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Storm pounds Sioux Valley

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Residents of Sioux Valley Dakota Nation walk past a home that was blown off of its foundation by a suspected tornado Thursday evening. Two people were taken to hospital after the storm blew through the reserve during the supper hour.

COLIN CORNEAU/BRANDON SUN Enlarge Image

Residents of Sioux Valley Dakota Nation walk past a home that was blown off of its foundation by a suspected tornado Thursday evening. Two people were taken to hospital after the storm blew through the reserve during the supper hour.

SIOUX VALLEY DAKOTA NATION — Two people were taken to hospital and at least five families were evacuated from the community after a severe storm system, that spawned a probable tornado, ripped through the region destroying one home and causing minor damage to several others on Thursday evening.

The storm system, which tracked its way through a large swath of Manitoba’s southwest corner, came with 100 km/hr winds, hail and severe rainfall.

Sioux Valley is located about 80 kilometres southwest of Brandon.

At about 6:20 p.m., Candace Tacan’s five-year-old son Denzel raced into the living room of their Sioux Valley home and told his mother that it had begun to rain "really hard." Turning around, Candace said the sky outside had turned a weird shade of white.

"He went running out to the garage, and I yelled at him to come back," said Tacan, who was still in shock from the ordeal. "I went running to the back and the house was already just shaking. I grabbed him, and then both doors — it happened really quick. Both doors of the house went flying open. I looked and the garage just took off. It was gone."

It was then, through the open south-side door she was desperately trying to close, that Candace says she saw the tip of a funnel cloud.

"It wasn’t touching (the ground) but the tip of it was just outside our south door," she said. "I tried to run in and throw everything out of the cellar but it was too late already. It was too late to even get in the cellar. It had already went by. It happened within a matter of seconds."

Tacan, her son and her husband live up the street from Lorna Hotain, who was inside her home with her boyfriend Dave when the winds lifted up her residence and slammed it back onto its foundation.

"I saw, like around 6 o’clock, (the tornado) was like going up and just started twirling. I saw it flying," said 11-year-old Ladaeyah Mazawasicuna, who watched the storm through a window in a neighbouring home. "I saw the house go up and come down."

The home was well off its foundation, and the roof of the residence had been completely torn off. Debris lined the yard and road, and power lines to the home were down. The apparent tornado cut a line down the valley where other residences were damaged as the high winds stripped shingles off roofs.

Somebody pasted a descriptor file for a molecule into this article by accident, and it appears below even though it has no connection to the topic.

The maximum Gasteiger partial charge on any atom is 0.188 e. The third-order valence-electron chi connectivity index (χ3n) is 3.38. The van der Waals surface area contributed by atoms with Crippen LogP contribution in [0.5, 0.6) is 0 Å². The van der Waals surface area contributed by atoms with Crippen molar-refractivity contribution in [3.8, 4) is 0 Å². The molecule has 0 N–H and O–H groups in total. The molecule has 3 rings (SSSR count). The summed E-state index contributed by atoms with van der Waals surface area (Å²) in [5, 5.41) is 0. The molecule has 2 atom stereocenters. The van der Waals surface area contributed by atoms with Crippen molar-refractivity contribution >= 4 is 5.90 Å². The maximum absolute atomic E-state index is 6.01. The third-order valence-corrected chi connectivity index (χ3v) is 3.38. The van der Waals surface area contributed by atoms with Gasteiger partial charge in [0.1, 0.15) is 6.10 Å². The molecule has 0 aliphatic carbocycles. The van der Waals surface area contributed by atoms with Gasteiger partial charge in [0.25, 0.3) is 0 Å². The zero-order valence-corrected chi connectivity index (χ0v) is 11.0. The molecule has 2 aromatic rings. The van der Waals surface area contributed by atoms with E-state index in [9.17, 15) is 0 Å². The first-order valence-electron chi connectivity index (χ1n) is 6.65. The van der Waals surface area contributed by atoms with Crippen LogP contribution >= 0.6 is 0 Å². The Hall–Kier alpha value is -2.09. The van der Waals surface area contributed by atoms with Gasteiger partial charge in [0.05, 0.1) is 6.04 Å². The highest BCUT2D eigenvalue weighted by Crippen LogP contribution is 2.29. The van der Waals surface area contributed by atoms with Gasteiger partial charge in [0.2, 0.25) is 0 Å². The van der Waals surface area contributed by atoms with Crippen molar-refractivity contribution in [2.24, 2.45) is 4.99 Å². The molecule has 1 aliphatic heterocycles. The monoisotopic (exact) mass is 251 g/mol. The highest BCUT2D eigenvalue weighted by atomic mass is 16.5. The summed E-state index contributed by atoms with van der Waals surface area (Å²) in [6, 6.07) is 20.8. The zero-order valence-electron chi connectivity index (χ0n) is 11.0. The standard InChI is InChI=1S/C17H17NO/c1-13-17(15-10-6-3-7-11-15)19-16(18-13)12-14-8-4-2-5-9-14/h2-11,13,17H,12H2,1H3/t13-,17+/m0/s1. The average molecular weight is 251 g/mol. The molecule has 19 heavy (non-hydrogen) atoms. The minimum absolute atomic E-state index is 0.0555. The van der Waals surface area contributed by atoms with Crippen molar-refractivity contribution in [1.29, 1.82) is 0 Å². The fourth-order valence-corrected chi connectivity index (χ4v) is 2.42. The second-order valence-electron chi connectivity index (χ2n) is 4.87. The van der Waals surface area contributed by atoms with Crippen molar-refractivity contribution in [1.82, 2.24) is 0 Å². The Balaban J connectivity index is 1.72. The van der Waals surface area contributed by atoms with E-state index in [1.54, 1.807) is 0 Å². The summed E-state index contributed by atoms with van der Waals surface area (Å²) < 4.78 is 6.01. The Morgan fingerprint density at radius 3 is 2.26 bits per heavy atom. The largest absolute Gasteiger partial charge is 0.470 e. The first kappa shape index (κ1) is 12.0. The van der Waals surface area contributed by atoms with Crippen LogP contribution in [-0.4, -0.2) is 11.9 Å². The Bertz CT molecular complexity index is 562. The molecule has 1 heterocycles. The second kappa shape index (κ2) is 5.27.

Cpl. Kristen Tompsett with the Dakota Ojibway Police Service confirmed that two people were inside the destroyed home at the time.

"They’re seeking medical attention right now. Both of them seem to be fine," Tompsett told the Sun.

Moments after the storm had passed, Candace noticed that Norma Hotain and her boyfriend were walking outside their home. Hotain was injured and her boyfriend was in shock. She ran outside and helped the two of them into her living room while her husband called 9-1-1.

"She was already falling right close to the house," Candace said. "Her leg and her wrist are pretty bruised. Dave her boyfriend looked pretty shocked too. I brought her inside, put blankets on her and tried to calm her down."

A man at the scene who identified himself as Lorna Hotain’s brother told the Sun she had broken her leg.

Sioux Valley Chief Vince Tacan said a number of homes lost power from the storm, and a couple of them had enough damage to make them unlivable until repairs are made.

Chief Tacan confirmed that neither the Hotein residence or Candace Tacan’s residence have insurance, so the band will be contacting the federal government for aid sometime this morning.

"CMHC units are insured, but we carry no insurance on band units, so we will have to look at another source to replace that house if possible."

At least five families were en route to Brandon hotels last night and will be evacuated here for the rest of the weekend.

"We’re grateful that no one was killed in this whole thing," Chief Tacan said. "The damages that were there were just unbelievable."

There were also reports of 100 km/h winds in some rural areas, including Hamiota and CFB Shilo. In Shilo, high winds uprooted or damaged at least 100 trees on the base’s golf course, with further tree damage within the Shilo community and nearby Spruce Woods.

Shilo Country Club general manager Scott Ramsay says the course will be closed today as crews begin to clean up.

"We could use some volunteers with chainsaws," Ramsay said. "A body’s not going to do it, but a chainsaw will help for sure."

Environment Canada meteorologist David Baggaley said a cold front that swept the province last night caused a lot wind damage in the region. As of last night, he could not confirm the presence of a tornado in Sioux Valley, but with reports coming in, he said the damage was caused by a "probable" tornado.

"We can’t confirm it was a true tornado until we get someone out there," he said. "Definitely some of these thunderstorms packed a wallop with these strong winds."

This severe weather event comes just days after a possible twister caused major damage to the community of Pipestone, also just west of Brandon.

 

mgoerzen@brandonsun.com

History

Updated on Friday, July 19, 2013 at 8:11 AM CDT: Photos added.

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